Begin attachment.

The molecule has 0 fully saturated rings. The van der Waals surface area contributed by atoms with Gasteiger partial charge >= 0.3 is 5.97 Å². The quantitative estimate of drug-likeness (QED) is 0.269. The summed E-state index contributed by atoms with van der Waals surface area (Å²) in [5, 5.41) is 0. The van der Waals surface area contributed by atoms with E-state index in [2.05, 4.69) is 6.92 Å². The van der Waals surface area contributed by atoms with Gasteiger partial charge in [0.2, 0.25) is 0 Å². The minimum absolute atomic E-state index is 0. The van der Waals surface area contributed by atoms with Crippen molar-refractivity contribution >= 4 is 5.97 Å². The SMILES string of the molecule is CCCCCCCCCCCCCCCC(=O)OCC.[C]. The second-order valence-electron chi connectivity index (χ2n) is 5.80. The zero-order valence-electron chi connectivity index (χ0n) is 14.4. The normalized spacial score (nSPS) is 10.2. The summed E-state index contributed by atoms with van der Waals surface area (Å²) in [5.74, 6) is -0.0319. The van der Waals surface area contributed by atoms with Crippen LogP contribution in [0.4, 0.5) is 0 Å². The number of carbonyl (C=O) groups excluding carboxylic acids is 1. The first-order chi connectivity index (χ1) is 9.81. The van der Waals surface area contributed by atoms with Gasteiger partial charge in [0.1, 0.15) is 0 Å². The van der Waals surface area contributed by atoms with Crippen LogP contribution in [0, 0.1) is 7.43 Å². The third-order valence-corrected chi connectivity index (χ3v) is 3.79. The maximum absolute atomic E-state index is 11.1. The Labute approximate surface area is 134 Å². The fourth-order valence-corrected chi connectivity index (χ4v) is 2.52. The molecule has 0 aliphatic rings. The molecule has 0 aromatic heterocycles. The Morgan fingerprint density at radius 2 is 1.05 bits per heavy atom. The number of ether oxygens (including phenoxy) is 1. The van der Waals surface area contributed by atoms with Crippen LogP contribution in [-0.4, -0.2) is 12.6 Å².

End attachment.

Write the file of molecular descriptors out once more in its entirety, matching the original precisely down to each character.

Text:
The molecule has 0 fully saturated rings. The van der Waals surface area contributed by atoms with Gasteiger partial charge >= 0.3 is 5.97 Å². The quantitative estimate of drug-likeness (QED) is 0.269. The summed E-state index contributed by atoms with van der Waals surface area (Å²) in [5, 5.41) is 0. The van der Waals surface area contributed by atoms with E-state index in [2.05, 4.69) is 6.92 Å². The van der Waals surface area contributed by atoms with Gasteiger partial charge in [0.2, 0.25) is 0 Å². The minimum absolute atomic E-state index is 0. The van der Waals surface area contributed by atoms with Crippen molar-refractivity contribution >= 4 is 5.97 Å². The SMILES string of the molecule is CCCCCCCCCCCCCCCC(=O)OCC.[C]. The second-order valence-electron chi connectivity index (χ2n) is 5.80. The zero-order valence-electron chi connectivity index (χ0n) is 14.4. The normalized spacial score (nSPS) is 10.2. The summed E-state index contributed by atoms with van der Waals surface area (Å²) in [5.74, 6) is -0.0319. The van der Waals surface area contributed by atoms with Crippen LogP contribution in [0.4, 0.5) is 0 Å². The number of carbonyl (C=O) groups excluding carboxylic acids is 1. The first-order chi connectivity index (χ1) is 9.81. The van der Waals surface area contributed by atoms with Gasteiger partial charge in [0.1, 0.15) is 0 Å². The van der Waals surface area contributed by atoms with Crippen LogP contribution in [0, 0.1) is 7.43 Å². The third-order valence-corrected chi connectivity index (χ3v) is 3.79. The maximum absolute atomic E-state index is 11.1. The Labute approximate surface area is 134 Å². The fourth-order valence-corrected chi connectivity index (χ4v) is 2.52. The molecule has 0 aliphatic rings. The molecule has 0 aromatic heterocycles. The Morgan fingerprint density at radius 2 is 1.05 bits per heavy atom. The number of ether oxygens (including phenoxy) is 1. The van der Waals surface area contributed by atoms with Crippen LogP contribution in [-0.4, -0.2) is 12.6 Å².